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ENDORSEMENT: Elect Bill King to Position 4 on Clackamas County Commission

Steve Bates resonates with fiscal conservatism



It was Bill King’s own experience of testifying before the Clackamas County Board of Commissioners that gave him the final push he needed to enter the race for countywide office. The experience left him feeling disillusioned by commission leadership, and baffled by the treatment he received while testifying, saying he was insulted and labeled as a liar by the very person he’s now running to replace ... Commissioner Tootie Smith.

King, in his role as mayor of Sandy, had gone to the commission meeting to ask for county approval of the formation of an Urban Renewal Area in Sandy, which would pay for development of an aquatic center, multi-generational community center and other projects in a blighted portion of the town. With the URA already earning support of surrounding taxing districts, King was surprised when Commissioner Smith launched into a condemnation of the effort and accused the mayor of lying in his testimony. It’s this unwelcoming culture that King hopes to change when elected to replace Smith.

For the record, we are not opposed to some, or even most, of the positions taken by Smith, who’s heart is clearly in the right place as a watchdog of the county’s financial resources. On that point, we give her full credit. For example, she opposed spending Clackamas County dollars on the replacement of Multnomah County’s Sellwood Bridge, a foolhardy proposal from its inception.

But King would have voted the same way.

Smith strongly favors stripping the Metro regional government of its land-use authority (legislative action required). King mostly agrees, saying the region could function nicely by simply following state land-use laws.

While Smith and King share some of the same beliefs, they differ dramatically in their approach: Smith, for example, has forged a hostile relationship with Metro, which only serves to drive a wedge between the two governments.

King, though no big fan of Metro, understands the value of partnerships and of listening, and of polite disagreement.

We believe Bill King will pick up where Tootie Smith leaves off in the role as watchdog, but he’ll do it in a way that leaves people feeling that they were heard, and that they got a fair shake.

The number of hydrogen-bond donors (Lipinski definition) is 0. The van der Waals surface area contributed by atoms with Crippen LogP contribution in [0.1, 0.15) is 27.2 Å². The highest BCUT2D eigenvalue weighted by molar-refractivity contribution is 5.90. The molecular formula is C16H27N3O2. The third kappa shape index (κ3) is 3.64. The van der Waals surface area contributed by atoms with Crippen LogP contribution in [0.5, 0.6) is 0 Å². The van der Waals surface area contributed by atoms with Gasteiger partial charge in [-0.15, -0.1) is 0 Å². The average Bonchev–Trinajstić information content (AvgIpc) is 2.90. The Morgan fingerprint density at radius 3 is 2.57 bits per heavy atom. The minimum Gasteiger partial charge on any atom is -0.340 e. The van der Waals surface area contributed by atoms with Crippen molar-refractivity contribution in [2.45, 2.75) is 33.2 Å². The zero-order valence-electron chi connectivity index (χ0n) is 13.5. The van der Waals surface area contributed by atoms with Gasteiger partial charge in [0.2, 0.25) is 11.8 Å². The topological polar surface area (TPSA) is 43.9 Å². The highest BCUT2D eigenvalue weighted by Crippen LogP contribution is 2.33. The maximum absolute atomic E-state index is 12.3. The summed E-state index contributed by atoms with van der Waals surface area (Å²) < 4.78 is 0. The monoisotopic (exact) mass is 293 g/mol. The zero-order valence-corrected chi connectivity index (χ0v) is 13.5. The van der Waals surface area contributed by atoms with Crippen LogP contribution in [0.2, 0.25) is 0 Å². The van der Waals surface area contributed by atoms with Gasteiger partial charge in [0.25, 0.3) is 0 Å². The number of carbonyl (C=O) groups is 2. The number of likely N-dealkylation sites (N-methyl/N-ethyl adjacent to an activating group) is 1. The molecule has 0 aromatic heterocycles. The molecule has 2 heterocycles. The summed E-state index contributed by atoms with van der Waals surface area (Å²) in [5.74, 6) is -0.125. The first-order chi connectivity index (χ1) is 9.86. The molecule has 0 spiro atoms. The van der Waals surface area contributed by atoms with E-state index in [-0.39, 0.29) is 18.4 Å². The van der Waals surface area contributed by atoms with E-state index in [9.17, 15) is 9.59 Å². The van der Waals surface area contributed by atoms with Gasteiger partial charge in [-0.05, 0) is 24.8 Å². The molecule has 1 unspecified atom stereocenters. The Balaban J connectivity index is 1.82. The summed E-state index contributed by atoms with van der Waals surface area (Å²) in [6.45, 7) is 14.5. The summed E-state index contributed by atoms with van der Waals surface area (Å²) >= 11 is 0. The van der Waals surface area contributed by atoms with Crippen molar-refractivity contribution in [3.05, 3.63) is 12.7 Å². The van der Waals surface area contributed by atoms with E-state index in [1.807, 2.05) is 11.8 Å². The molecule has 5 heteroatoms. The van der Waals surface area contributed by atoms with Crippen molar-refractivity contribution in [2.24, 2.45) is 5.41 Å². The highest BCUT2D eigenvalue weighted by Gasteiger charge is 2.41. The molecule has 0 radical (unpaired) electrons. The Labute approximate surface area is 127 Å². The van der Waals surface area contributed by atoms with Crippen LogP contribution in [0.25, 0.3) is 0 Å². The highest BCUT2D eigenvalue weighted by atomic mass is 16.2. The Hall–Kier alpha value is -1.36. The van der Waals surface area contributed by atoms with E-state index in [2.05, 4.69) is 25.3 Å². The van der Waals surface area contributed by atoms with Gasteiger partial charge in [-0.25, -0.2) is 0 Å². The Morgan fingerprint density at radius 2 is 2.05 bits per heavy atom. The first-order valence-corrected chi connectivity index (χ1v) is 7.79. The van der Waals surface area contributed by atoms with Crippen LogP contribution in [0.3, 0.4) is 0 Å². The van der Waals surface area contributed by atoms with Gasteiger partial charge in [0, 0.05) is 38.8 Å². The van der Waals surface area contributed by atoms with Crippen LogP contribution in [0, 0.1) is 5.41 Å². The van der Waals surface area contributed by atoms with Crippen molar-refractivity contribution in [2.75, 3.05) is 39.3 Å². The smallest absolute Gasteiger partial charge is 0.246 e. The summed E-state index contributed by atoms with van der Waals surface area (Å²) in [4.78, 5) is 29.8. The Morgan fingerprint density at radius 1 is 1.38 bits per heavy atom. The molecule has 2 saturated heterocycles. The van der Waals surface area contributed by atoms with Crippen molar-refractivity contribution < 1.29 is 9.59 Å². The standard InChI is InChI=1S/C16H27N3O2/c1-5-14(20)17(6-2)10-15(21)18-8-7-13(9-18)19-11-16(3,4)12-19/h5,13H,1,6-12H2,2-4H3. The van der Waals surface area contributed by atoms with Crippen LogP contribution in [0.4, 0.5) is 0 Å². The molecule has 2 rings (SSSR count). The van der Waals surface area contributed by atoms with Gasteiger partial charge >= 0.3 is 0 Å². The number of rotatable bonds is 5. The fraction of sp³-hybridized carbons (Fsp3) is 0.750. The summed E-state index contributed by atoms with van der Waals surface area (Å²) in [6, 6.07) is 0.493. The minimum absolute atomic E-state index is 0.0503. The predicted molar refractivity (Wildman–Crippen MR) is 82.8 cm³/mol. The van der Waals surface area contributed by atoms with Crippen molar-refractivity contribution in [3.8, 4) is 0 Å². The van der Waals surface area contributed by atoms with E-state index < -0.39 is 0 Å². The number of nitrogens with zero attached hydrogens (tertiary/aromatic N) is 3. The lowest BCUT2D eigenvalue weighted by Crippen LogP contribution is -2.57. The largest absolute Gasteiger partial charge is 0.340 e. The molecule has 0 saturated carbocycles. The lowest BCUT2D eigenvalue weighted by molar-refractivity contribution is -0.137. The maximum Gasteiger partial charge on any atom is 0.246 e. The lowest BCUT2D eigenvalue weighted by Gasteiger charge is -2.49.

We also appreciate that King brings expertise as a successful business owner — an auto repair shop — and experience in local government. The icing on the cake is that he lives in East Clackamas County, a portion of the county that is traditionally under-represented on the board.

Our recommendation, elect Bill King to Position 4 of the Clackamas County Board of Commissioners.



Steve Bates of Boring, a fiscal conservative who is well-known for his sharp criticisms of Metro regional government, is running against incumbent Martha Schrader of Lake Oswego.

Bates was the candidate who waged a valiant campaign against Commissioner Jim Bernard in 2014. The race was undecided on election night. And it wasn’t until weeks later that Bates conceded to Bernard, but only on a 1.3 percent margin. If nothing else, the 2014 results demonstrate that Bates’ hard fiscal line and no-nonsense approach to governance resonate with voters. He may be the curmudgeon of local politics, but he is electable.

But so is his prominent opponent, Schrader, who has served in the Oregon Senate and as chair of the Clackamas County Board of Commissioners, and who has a track record as a sensible and engaged politician.

Honestly, this is a tough call. We want to put our support behind both of these candidates. But that would be a cop out, since the voters don’t have that luxury.

In the end, we had to ask ourselves this question: Which candidate will be the best fit for the county? Bates’ detail-oriented focus on money matters will undoubtedly go over very well in this somewhat conservative county.

We also like that Bates lives in Boring, which is a chance to put some balance onto the board, which is dominated by members who live in the west end of the county.

Our recommendation: We’ll vote for Steve Bates, but we won’t blame anyone who casts a ballot for Martha Schrader.